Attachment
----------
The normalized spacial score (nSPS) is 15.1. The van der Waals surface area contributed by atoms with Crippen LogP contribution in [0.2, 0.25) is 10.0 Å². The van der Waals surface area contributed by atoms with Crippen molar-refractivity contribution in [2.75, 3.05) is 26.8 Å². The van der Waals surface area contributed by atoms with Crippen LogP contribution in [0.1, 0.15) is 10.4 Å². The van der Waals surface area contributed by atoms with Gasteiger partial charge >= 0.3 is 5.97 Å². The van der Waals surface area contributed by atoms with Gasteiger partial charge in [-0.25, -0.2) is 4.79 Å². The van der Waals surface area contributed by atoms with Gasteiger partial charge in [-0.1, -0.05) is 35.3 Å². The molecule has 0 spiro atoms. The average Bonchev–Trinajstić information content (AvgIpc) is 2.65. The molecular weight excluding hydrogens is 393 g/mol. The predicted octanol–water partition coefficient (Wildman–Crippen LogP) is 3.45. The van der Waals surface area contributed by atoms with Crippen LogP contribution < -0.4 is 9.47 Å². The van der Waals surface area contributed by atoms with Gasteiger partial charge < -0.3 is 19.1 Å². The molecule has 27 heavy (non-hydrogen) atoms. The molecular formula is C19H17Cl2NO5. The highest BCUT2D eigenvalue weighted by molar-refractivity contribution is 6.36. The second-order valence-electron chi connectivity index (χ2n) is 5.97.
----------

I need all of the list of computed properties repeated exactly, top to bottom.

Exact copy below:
The normalized spacial score (nSPS) is 15.1. The van der Waals surface area contributed by atoms with Crippen LogP contribution in [0.2, 0.25) is 10.0 Å². The van der Waals surface area contributed by atoms with Crippen molar-refractivity contribution in [2.75, 3.05) is 26.8 Å². The van der Waals surface area contributed by atoms with Crippen LogP contribution in [0.1, 0.15) is 10.4 Å². The van der Waals surface area contributed by atoms with Gasteiger partial charge >= 0.3 is 5.97 Å². The van der Waals surface area contributed by atoms with Gasteiger partial charge in [-0.25, -0.2) is 4.79 Å². The van der Waals surface area contributed by atoms with Gasteiger partial charge in [-0.1, -0.05) is 35.3 Å². The molecule has 0 spiro atoms. The average Bonchev–Trinajstić information content (AvgIpc) is 2.65. The molecular weight excluding hydrogens is 393 g/mol. The predicted octanol–water partition coefficient (Wildman–Crippen LogP) is 3.45. The van der Waals surface area contributed by atoms with Crippen LogP contribution < -0.4 is 9.47 Å². The van der Waals surface area contributed by atoms with Gasteiger partial charge < -0.3 is 19.1 Å². The molecule has 27 heavy (non-hydrogen) atoms. The molecular formula is C19H17Cl2NO5. The highest BCUT2D eigenvalue weighted by molar-refractivity contribution is 6.36. The second-order valence-electron chi connectivity index (χ2n) is 5.97.